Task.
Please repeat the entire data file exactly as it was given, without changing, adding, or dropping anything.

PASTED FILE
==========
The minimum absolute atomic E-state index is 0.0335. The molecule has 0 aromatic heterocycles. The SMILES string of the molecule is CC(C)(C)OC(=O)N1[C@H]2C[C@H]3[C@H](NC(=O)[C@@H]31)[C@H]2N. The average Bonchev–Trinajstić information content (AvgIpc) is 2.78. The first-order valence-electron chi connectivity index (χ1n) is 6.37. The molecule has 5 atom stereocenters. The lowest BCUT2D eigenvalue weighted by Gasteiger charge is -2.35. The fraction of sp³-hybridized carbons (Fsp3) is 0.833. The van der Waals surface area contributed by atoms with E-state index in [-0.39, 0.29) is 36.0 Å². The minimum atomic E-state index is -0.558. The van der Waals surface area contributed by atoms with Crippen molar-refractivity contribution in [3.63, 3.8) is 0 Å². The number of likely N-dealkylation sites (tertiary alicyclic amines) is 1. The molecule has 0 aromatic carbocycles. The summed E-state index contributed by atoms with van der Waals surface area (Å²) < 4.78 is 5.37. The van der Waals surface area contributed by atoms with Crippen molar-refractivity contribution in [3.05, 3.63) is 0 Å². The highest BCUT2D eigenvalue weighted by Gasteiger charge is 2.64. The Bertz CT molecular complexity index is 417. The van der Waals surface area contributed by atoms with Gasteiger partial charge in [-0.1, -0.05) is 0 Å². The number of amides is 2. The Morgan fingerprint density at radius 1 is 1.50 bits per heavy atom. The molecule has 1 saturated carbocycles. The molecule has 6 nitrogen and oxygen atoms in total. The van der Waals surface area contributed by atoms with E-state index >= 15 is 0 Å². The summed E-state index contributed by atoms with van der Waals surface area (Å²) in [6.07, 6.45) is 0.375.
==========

The minimum absolute atomic E-state index is 0.0335. The molecule has 0 aromatic heterocycles. The SMILES string of the molecule is CC(C)(C)OC(=O)N1[C@H]2C[C@H]3[C@H](NC(=O)[C@@H]31)[C@H]2N. The average Bonchev–Trinajstić information content (AvgIpc) is 2.78. The first-order valence-electron chi connectivity index (χ1n) is 6.37. The molecule has 5 atom stereocenters. The lowest BCUT2D eigenvalue weighted by Gasteiger charge is -2.35. The fraction of sp³-hybridized carbons (Fsp3) is 0.833. The van der Waals surface area contributed by atoms with E-state index in [-0.39, 0.29) is 36.0 Å². The minimum atomic E-state index is -0.558. The van der Waals surface area contributed by atoms with Crippen molar-refractivity contribution in [3.63, 3.8) is 0 Å². The number of likely N-dealkylation sites (tertiary alicyclic amines) is 1. The molecule has 0 aromatic carbocycles. The summed E-state index contributed by atoms with van der Waals surface area (Å²) < 4.78 is 5.37. The van der Waals surface area contributed by atoms with Crippen molar-refractivity contribution in [3.05, 3.63) is 0 Å². The highest BCUT2D eigenvalue weighted by Gasteiger charge is 2.64. The Bertz CT molecular complexity index is 417. The van der Waals surface area contributed by atoms with Gasteiger partial charge in [-0.1, -0.05) is 0 Å². The number of amides is 2. The Morgan fingerprint density at radius 1 is 1.50 bits per heavy atom. The molecule has 1 saturated carbocycles. The molecule has 6 nitrogen and oxygen atoms in total. The van der Waals surface area contributed by atoms with E-state index >= 15 is 0 Å². The summed E-state index contributed by atoms with van der Waals surface area (Å²) in [6.07, 6.45) is 0.375.